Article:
• Karen Knox says

      Ah shucks. Elaine, that’s so kind of you. Thank you. And yes I know what you mean about yellow. I love looking at it but have never chosen it for myself. Not yet anyway!

  5. Katie D says

    Wonderful rooms! That email has brought a tear or two to my eye as well. Congrats – it looks totally splendid and I hope the clients have many good vibes in there for years to come. Such lovely, warm, inviting spaces. Totally nailed it.

    • Karen Knox says

      Ah, i’m glad it wasn’t just me who’s a big softie then! And thank you – so glad you like it!

  6. Katie D says

    Oh and I LOVE that David Shrigley print. That would make me have an internal chuckle on a daily basis!

  7. Kiara King says

    Such a wonderful space, beautiful colours and great to see how these big rooms can be adapted to have a kitchen put in them in a way that works with the ‘original’ features and enhances the space.

  8. Mairik says

    This is gorgeous and extra pleasing since we’ve
    just settled on yellow, plaster pink and green for a bathroom reno (with a coral sink!) Love a bit of colour and darker wood and your combos are gorgeous. Lovely also to see so much reused and refreshed X

  9. Lesley says

    This is amazing – thanks to you and your lovely clients for all allowing you to share it with us. Your design is so much fun – I have a similar house and would never have the courage to use these colours together. Either your clients are very brave or you are very persuasive and inspiring! 😁

  10. Anonymous says

    Genius again. The soft pink walls and that light above the table. Genius!

  11. Jenny says

    So much to love here. The cornicing! The yellow ceiling! The sofa in the nook! The joinery! I want to attend a party in this house.

  12. Karen Griggs says

    Congratulations Karen, huge congratulations. Gob-smackingly stunning. Watch everyone paint a ceiling yellow now! Classy, modern, fun. This actually is the perfect post lockdown space! So cheerful and happy.

  13. Anonymous says

    What a beautiful kitchen Karen. I find the detail in your blog fascinating.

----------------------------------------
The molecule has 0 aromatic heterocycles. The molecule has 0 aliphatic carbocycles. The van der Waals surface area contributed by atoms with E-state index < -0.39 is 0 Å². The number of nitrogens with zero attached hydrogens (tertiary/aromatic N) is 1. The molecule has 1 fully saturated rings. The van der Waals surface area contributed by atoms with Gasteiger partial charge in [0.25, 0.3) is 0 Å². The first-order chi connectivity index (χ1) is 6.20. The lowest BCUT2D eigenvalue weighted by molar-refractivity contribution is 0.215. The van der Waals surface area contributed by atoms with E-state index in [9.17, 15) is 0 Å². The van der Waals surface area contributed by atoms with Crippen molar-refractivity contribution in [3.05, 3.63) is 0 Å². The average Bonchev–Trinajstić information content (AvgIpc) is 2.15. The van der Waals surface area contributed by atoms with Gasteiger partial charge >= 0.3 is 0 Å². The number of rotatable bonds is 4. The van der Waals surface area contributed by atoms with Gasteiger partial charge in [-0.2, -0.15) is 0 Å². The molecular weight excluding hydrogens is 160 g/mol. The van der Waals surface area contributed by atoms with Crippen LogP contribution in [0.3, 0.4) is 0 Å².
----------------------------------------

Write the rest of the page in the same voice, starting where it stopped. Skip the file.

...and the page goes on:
• Karen Knox says

      Ah well that’s lovely to read, thank you. I’m sure most people just scroll through and look at the pics, great to know that some of you read it too! 🙂

  14. Anonymous says

    Hooked on Hopper (whose moody paintings drew me in) , so reading through your blog to learn you are working in Yorkshire (my birth county), offers ideas for a completely different property than the Edwardian I left – for a remote “longhouse” in green surrounds. Food for thought! Shall follow your blog with interest, Karen – it speaks to me in down-to-earth tones!

  15. Debra Crush says

    The transformation is amazing. I’m very much into rugs at the moment and the one in the dining room is gorgeous- where did you source this one from?

  16. Penny says

    What a knockout. I don’t wonder your clients are thrilled. What really makes it for me is that it’s such a fabulou scheme yet doesn’t look overly “designed”, just a great, colourful, livable space. Congratulations.

    • Karen Knox says

      Ah that’s lovely – I love that you don’t see it as over designed, thank you Penny.

  17. Gemma Tucker says

    So beautiful and considered, how talented you are lovely Karen. G x

  18. Rhian Thomas says

    Such vision! Well done. Loved how you tied the copper worktop into the scheme. Is there somewhere in particular this can be sourced? Looking for one for my future kitchen .

  19. Nicky says

    love this! I don’t suppose you’d care to share where the island stools are from? I’m on the lookout for similar 🙂

  20. Mirukshi says

    Stunning transformation!. I love your use of colour and your design ethos. Wish I lived closer, I’d love to collaborate with you.
    Mirukshi 😊

  21. Katherine says

    Stumbled upon this beautiful blog and feel so inspired. What is the curtain/ cushion material and where is it from? Thanks so much

  22. Katie Lensing-Garcia says

    I’m late to the game coming across this, but I wanted to say how stunning these spaces turned out (and thank you for confirming that my love of green and pink together is well-justified). Beautiful!